Cell death link to birth defects

Programmed cell death, also known as apoptosis, is a normal process that rids the body of sick, damaged or unwanted cells in a controlled way, limiting side effects and damage to the body.

Apoptosis was first described as having a role in embryonic development in the 1940s. Over the past 70 years, numerous studies have implicated apoptosis as playing a crucial role in most stages and tissues during development.

However, in this new study, it became clear that apoptosis was not as critical during development as previously thought, Dr Ke said.

“Rather, apoptosis was essential at specific places and times during development, but unnecessary in others. We identified the tissues and organs that critically require apoptosis to develop normally, and made the surprise discovery that many do not require it at all,” Dr Ke said.

The finding provides clear clues about a link between abnormalities in programmed cell death and some common congenital birth defects, including spina bifida, heart vessel defects and cleft palate.

“Our research showed that when cell death is not functioning properly, it commonly leads to defects in neural tube development, for example spina bifida, heart vessel defects and facial abnormalities, such as cleft palate,” Dr Ke said.

Surprise discovery

Associate Professor Voss said she thought the biggest surprise came from the discovery of the tissues that did not require apoptosis at all for normal development.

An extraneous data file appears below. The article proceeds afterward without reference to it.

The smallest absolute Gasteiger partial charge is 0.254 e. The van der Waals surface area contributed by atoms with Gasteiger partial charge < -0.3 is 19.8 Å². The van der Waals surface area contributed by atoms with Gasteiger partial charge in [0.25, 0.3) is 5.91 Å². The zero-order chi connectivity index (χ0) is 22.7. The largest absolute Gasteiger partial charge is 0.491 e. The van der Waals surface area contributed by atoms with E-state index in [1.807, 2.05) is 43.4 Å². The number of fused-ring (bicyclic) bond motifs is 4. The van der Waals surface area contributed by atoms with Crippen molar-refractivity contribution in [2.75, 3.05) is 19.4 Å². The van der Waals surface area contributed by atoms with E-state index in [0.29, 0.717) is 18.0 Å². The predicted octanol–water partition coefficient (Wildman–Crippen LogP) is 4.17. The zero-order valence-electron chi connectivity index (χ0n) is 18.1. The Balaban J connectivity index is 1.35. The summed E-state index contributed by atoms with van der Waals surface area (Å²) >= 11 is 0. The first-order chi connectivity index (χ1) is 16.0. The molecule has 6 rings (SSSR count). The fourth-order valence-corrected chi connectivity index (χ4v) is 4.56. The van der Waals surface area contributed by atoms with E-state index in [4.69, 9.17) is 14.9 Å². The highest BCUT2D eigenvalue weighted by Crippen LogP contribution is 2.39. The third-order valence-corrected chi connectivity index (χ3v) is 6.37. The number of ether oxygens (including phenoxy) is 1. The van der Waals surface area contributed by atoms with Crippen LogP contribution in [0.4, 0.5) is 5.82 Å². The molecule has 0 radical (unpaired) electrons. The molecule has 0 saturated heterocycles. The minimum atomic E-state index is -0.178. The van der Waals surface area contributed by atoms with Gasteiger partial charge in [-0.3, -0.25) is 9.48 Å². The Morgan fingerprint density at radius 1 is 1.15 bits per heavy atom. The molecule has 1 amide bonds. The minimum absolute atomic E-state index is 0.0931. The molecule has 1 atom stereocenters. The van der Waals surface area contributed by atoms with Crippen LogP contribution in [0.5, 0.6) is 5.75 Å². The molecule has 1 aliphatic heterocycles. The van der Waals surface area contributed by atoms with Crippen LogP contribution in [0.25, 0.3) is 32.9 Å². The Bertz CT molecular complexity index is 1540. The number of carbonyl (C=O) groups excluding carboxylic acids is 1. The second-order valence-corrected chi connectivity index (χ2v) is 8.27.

Dr Cowan said the study confirmed that BOK acted as a pro-death protein. “In this paper we have solved the structure of BOK using the Australian Synchrotron, and once and for all confirmed that BOK is a pro-death protein that plays an important role in apoptosis,” he said.

“For some time, it has been a widely-held belief that programmed cell death is necessary for the shaping of certain tissues and structures during development. But, to our surprise, many tissues in which programmed cell death was – for very good reasons ­– considered absolutely essential, it is not required at all," Associate Professor Voss said.

“For example, apoptosis was thought to play a particularly important role in ‘hollowing out’ of ducts in internal organs during development.

"However we have shown that – in the absence of apoptosis – most tissues and organs develop normally. I think it may surprise researchers to learn just how precise and limited the effects of apoptosis are in embryonic development."

The research was supported by the Australian National Health and Medical Research Council, Cancer Council Victoria, Lady Tata Memorial Trust, Leukaemia Foundation of Australia, Leukemia & Lymphoma Society (US) and the Victorian Government.